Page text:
Michigan Teacher Reprimanded in ’Free Speech’ Flap
A Michigan teacher has been accused of bullying students in an incident sparked by the teacher himself wearing a purple shirt in a gesture of support toward gay students who suffer at the hands of bullies.
Jay McDowell, a teacher at Howell High School in Livingston, Mich., wore the shirt to class on Oct. 20, a day on which supporters were encouraged to wear purple in solidarity with bullied GLBT youth, a Nov. 2 Daily Press & Argus story reported. When a student asked about the garment, McDowell explained its significance, and set off an argument between himself and two students that led to one student being sent out of the classroom.
The argument involved 16-year-old Daniel Glowacki, who, upon hearing about the shirt's significance, protested because McDowell had asked another student to remove a belt buckle depicting the Confederate flag. According to McDowell, when he asked the student to stop wearing the belt buckle, she did so without protest.
But Glowacki did protest. The argument between Glowacki and the teacher grew so heated that McDowell sent Glowacki out of the classroom.
The letter of reprimand read, "You went on to discipline two students who told you they do not accept gays due to their religion. After a failure of getting one student to recant, you engaged in an unsupported snap suspension, rather than allow the student his beliefs."
The letter added, "You also state you routinely do not allow this expression [the Confederate flag] in your classroom because it offends you, and you personally connect this symbol to a list of oppressions and atrocities. You do, however, allow the display of the rainbow flag, to which some of your students have voiced opposition."
McDowell responded in his own statement that there are no rainbow flags in his classroom--only the American flag, the newspaper article reported. Moreover, McDowell noted that restrictions on the Confederate flag were not limited to his own classroom: "the district has for the last year asked students to remove Confederate flags that have flown from the back of cars and trucks in the school parking lot," McDowell's statement said. "The reprimand states that the wearing of the Confederate flag and the statement, 'I don't accept gays,' did not cause a substantial disruption to the educational process and, therefore, I violated the students' First Amendment rights.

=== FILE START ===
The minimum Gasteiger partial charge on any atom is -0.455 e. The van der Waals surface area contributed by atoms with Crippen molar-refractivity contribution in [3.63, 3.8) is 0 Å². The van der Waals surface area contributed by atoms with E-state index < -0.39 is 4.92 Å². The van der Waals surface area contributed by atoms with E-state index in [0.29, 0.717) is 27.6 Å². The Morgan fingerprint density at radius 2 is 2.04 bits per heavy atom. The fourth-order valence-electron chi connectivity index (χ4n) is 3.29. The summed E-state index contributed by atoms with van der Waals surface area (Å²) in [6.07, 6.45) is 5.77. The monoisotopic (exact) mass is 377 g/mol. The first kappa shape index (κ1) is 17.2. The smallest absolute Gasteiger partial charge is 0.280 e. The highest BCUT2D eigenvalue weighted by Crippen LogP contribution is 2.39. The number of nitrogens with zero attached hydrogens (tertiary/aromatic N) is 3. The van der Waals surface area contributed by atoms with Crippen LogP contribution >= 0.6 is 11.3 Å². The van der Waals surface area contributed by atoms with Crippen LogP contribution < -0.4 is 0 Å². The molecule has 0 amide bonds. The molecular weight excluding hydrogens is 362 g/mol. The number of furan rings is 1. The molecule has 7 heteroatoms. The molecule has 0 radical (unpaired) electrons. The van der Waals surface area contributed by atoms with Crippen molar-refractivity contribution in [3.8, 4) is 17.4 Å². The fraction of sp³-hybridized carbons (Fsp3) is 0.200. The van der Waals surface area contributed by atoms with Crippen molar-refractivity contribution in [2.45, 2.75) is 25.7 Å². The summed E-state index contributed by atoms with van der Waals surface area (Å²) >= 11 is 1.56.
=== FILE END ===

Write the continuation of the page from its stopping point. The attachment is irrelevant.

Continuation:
"I disagree," the statement from McDowell went on. "I believe any symbol or speech that can cause a student to sit in fear in the classroom whether or not there is an outward show of that fear is by its very nature a disruption to the educational process." McDowell went on to say that he had abided by school district policies and emphasized that he did not punish the student for his religious beliefs or political opinions, but rather sent him out of the room for disruptive behavior.
The school district did not waver. "These violations created adverse reactions, were not in the best interests of your students, and will not be tolerated," district officials told McDowell, who has been ordered to attend a First Amendment Rights training and punished with a one-day unpaid suspension.
"The Howell Education Association is dismayed that administrators have chosen to suspend and reprimand a teacher for upholding Howell High School's very mission statement," stated the teachers' union. "We, the Howell Education Association, are proud that Mr. McDowell has the moral fiber and integrity to stand up to intolerant speech, as well as symbols of hate in our community and in our classroom."
"The student was speaking out on being offended by the gay and lesbian lifestyle because it's against his religion," Howell Public Schools Superintendent Ron Wilson said on Oct. 28, the newspaper reported on Oct. 29. "The teacher said that wasn't appropriate."
Added Wilson, "All the student was doing was voicing an opinion. The same thing would have been done had the student been on the other side. As superintendent, it's my responsibility to foster fair, respectful treatment of all staff and students, and the teacher didn't do that."
Wilson went on to say that several parents had emailed him to claim that their children had been harassed at school for not wearing purple shirts. Wilson suggested that those alleged incidents of harassment were examples of bullying.
Meantime, Glowacki sought to set the record straight after rumors started up that he was prejudiced against gays, the Daily Press & Argus reported in an Oct. 28 follow-up article.
"I don't really care what people think, but I don't want people to think I'm against gays," the young man told the press. "That's just not true."
The young man's mother met with McDowell on the day the argument took place in what the article reported was a "productive talk," but even so she pulled her son our of McDowell's class and now says she is considering hiring a lawyer. "The things people have been saying online about my son have been terrible," said Glowacki's mother, Sandy. "My son is being bullied. This is the United States of America. Just because someone has a different opinion doesn't mean they're a bad person." Added the student's mother, "My son is not a bigot. He has a very diverse group of friends that includes some gays. If a gay student was being picked on in class, he'd stick up for them."
Student's Eye View